Co-Enzyme Q10 (CoQ10) or 'ubiquinone' (meaning 'everywhere' and so called because it is ubiquitous in nature) is a natural substance produced by the body. It is found in all living creatures as well as in many foods. It has been said to enhance stamina, help weight loss and even combat cancer and the ageing process. Although there may be some truth in these claims, much research has been directed towards its promise in the treatment of heart disease and gum disease.
A Catalyst for Metabolism
First and foremost, CoQ10 is a prime factor in the metabolic process - the process in which food is broken down into useable energy. It is a catalyst for metabolism and speeds up the metabolic process. We need it for digesting food, maintaining healthy muscles and healing wounds, as well as just about every other bodily function. CoQ10 is found in every cell in the body as it plays a vital role in extracting energy from the food we eat. It is much more concentrated in muscles such as the heart, which requires an abundance of energy to help it beat over 100,000 times a day. In a study performed on mackerel and herring, it was found that the concentration of CoQ10 was much higher in the heart tissue (105-148µg/g) compared to concentrations found in the body tissue.
CoQ10 is found more abundantly in organ meat and although it is produced by our bodies, this is found to decrease as we get older and with certain diseases. It has been suggested that this decrease in production could be a contributing factor to a lack of energy in older people.
An antioxidant is a molecule capable of slowing down or preventing the oxidation of other molecules. The significance of this is that oxidation reactions can produce free radicals (see below), which start chain reactions that can damage other cells. Antioxidants, such as CoQ10, terminate these chain reactions by removing free radical intermediates and inhibit other oxidation reactions by being oxidised themselves.
These are atoms, molecules or ions with a single, unpaired electron - this unpaired electron is highly reactive, so radicals are likely to take part in chemical reactions and can have damaging and unwanted side-effects on cells.
Although they play an important role in biological processes, many forms of cancer are thought to be the result of reactions between free radicals and DNA, resulting in mutations that can adversely affect the cell cycle and potentially lead to malignancy.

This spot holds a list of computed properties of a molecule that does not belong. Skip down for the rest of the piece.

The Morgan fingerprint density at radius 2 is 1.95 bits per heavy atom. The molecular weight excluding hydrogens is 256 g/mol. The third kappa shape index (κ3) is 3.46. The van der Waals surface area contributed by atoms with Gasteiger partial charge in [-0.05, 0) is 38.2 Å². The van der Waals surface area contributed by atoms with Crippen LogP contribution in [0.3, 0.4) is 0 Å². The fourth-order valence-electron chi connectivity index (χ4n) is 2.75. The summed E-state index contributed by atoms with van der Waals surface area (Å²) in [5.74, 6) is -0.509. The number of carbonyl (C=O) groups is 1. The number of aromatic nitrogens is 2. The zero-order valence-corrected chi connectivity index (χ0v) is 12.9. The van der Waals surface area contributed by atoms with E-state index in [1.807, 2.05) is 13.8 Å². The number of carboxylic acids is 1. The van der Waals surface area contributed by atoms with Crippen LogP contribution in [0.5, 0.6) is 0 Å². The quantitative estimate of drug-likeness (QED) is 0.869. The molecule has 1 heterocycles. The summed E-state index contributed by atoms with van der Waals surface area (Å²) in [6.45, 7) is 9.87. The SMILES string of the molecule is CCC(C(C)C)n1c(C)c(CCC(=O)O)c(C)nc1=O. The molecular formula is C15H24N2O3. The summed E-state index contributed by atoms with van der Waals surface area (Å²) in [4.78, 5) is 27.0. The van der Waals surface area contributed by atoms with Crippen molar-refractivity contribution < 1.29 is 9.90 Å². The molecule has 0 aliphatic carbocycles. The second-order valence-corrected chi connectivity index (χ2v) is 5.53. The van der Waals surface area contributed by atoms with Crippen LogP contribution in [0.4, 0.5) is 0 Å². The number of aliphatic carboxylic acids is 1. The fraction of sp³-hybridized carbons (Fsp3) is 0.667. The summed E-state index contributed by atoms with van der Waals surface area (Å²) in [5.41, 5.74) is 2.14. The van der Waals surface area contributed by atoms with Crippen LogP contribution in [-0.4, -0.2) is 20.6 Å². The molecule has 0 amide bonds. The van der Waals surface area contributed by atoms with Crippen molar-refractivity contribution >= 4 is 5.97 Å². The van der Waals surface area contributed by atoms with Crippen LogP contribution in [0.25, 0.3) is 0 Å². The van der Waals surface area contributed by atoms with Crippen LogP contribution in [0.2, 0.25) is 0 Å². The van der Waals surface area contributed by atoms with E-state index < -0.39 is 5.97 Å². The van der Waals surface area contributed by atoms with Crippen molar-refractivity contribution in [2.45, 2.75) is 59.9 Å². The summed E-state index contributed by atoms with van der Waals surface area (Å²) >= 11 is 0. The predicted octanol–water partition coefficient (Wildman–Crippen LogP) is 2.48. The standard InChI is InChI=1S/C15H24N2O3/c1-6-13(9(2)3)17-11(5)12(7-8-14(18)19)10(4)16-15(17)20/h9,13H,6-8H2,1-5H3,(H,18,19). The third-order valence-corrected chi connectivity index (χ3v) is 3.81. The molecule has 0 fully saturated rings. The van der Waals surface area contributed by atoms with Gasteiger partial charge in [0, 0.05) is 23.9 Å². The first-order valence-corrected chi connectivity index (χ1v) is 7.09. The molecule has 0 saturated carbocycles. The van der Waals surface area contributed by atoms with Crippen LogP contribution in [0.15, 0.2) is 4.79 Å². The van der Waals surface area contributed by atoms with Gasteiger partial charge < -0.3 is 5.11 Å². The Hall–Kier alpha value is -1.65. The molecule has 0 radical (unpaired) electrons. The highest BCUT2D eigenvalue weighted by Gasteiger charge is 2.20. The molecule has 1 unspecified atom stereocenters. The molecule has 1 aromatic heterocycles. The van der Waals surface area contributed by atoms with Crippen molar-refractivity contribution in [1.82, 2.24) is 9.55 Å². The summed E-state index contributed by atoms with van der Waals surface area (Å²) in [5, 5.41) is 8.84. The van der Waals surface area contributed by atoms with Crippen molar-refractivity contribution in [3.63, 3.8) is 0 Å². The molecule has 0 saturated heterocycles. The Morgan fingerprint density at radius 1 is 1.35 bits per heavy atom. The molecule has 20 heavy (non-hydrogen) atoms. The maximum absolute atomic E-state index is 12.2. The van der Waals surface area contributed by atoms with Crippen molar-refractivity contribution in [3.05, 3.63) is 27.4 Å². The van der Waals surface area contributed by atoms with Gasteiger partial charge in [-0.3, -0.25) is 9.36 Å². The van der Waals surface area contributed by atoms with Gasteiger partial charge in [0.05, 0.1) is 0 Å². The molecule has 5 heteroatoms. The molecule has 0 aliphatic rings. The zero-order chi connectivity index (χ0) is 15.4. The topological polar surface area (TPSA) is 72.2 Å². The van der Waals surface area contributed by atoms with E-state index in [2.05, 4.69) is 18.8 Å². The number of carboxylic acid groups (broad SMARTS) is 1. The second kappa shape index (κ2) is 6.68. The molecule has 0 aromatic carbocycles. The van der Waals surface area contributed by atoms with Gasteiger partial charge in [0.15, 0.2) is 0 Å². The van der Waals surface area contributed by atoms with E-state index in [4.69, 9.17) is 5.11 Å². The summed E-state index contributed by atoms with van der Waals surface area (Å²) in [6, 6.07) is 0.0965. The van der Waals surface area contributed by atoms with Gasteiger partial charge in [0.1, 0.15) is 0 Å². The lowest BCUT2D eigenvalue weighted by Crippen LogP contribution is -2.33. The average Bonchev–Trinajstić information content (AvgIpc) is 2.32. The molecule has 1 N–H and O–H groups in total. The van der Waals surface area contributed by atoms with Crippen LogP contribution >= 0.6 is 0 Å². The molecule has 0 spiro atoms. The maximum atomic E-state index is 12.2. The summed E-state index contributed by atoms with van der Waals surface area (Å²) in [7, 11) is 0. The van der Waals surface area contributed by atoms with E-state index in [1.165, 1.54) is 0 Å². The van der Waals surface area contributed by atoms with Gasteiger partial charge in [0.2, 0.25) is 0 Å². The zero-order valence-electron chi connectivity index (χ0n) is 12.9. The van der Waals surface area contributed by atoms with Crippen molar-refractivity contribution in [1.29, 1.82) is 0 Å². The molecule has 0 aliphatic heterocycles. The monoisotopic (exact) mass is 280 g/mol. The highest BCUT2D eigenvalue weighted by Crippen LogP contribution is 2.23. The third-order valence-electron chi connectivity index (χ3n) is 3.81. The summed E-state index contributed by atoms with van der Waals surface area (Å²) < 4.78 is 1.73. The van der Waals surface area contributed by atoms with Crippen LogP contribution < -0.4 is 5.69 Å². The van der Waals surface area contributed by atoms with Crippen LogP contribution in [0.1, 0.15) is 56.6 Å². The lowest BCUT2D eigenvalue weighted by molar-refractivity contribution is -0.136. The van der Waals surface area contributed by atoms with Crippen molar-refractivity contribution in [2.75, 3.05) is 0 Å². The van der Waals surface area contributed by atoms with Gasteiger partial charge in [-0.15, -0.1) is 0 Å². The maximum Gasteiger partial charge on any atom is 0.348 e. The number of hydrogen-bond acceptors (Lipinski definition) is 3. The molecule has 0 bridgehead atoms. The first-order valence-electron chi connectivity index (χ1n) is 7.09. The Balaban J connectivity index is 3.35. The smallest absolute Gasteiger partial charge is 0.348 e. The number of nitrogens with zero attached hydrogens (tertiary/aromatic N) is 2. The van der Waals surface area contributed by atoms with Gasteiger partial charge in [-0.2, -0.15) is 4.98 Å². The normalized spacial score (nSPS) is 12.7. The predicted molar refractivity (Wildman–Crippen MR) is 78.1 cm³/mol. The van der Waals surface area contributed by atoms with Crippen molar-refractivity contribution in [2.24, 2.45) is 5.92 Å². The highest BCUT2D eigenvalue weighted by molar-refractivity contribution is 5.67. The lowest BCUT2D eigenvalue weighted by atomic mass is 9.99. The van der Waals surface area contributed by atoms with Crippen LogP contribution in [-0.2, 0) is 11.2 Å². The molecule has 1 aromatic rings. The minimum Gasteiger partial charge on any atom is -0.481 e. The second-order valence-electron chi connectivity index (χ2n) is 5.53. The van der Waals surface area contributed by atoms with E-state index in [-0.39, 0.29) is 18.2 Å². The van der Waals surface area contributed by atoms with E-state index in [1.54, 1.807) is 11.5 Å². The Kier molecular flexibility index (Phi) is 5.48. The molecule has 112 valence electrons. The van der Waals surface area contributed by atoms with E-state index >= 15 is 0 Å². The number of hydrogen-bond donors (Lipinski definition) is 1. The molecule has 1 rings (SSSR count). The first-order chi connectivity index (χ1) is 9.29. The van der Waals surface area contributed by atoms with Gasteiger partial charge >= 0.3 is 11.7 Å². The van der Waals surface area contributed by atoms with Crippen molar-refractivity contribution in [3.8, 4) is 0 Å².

Furthermore, the 'free radical theory of ageing' (FRTA) proposes that free radicals underlie the ageing process itself. It states that organisms age because cells accumulate free radical damage over time.
Free radical damage within cells has been linked to a range of disorders including cancer, arthritis, atherosclerosis, Alzheimer's disease, Parkinson's disease and diabetes. For these reasons, CoQ10 has been dubbed an 'energy-enhancer' and it has been suggested it may slow down age-related degenerative changes.
Hypertension (high blood-pressure): CoQ10 has the potential in hypertensive patients to reduce systolic blood pressure by up to 17mmHg and diastolic blood pressure by 10mmHg, with no significant side-effects.
Heart Disease / Heart Failure / Weakened Heart: People with cardiovascular disease have been shown to have lower levels of CoQ10 in their hearts. Therefore, it has been used to supplement conventional drugs and treatments for these conditions with promising results; in a major study in Italy of over 2,500 patients with heart failure, 80% showed an improvement when given a dose of 100mg per day on top of their other treatment. Improvements included better colour and less ankle swelling (oedema) and shortness of breath and began to sleep better after taking the supplement for 90 days.
May protect against blood clots
Migraine: In a study of 32 people with a history of migraine, three month's treatment with Co-Enzyme Q10 reduced the frequency of the patient's migraines by 55%.
Periodental (gum) disease: A lack of CoQ10 has been linked to gum disease; it has been shown to maintain gums and teeth. It appears to aid healing and reduce pain and bleeding in those with the disease and speeds recovery after oral surgery.
Lack of side-effects: Most research suggests CoQ10 is harmless, even in large doses. In rare cases, side-effects include loss of appetite, nausea, diarrhoea and upset stomach.
Further Potential Benefits:
Breast / Prostate Cancer: A few small studies suggest CoQ10 may prolong survival rates for those with these terminal illnesses; however, results remain inconclusive.
Shows promise agains Parkinson's and Alzheimer's disease
May improve stamina in those with AIDS
Diabetes Some practitioners believe it can help to stabilise blood sugar levels
Aids weight loss
Enhances athletic performance
Combats chronic fatigue syndrome
Relieves multiple allergies
More research is needed to substantiate these claims.
You should not take Co-Enzyme Q10 if you are pregnant or breastfeeding because it has not been well studied in this group.
If you have a medical condition or are unsure about taking CoQ10, you should consult your doctor.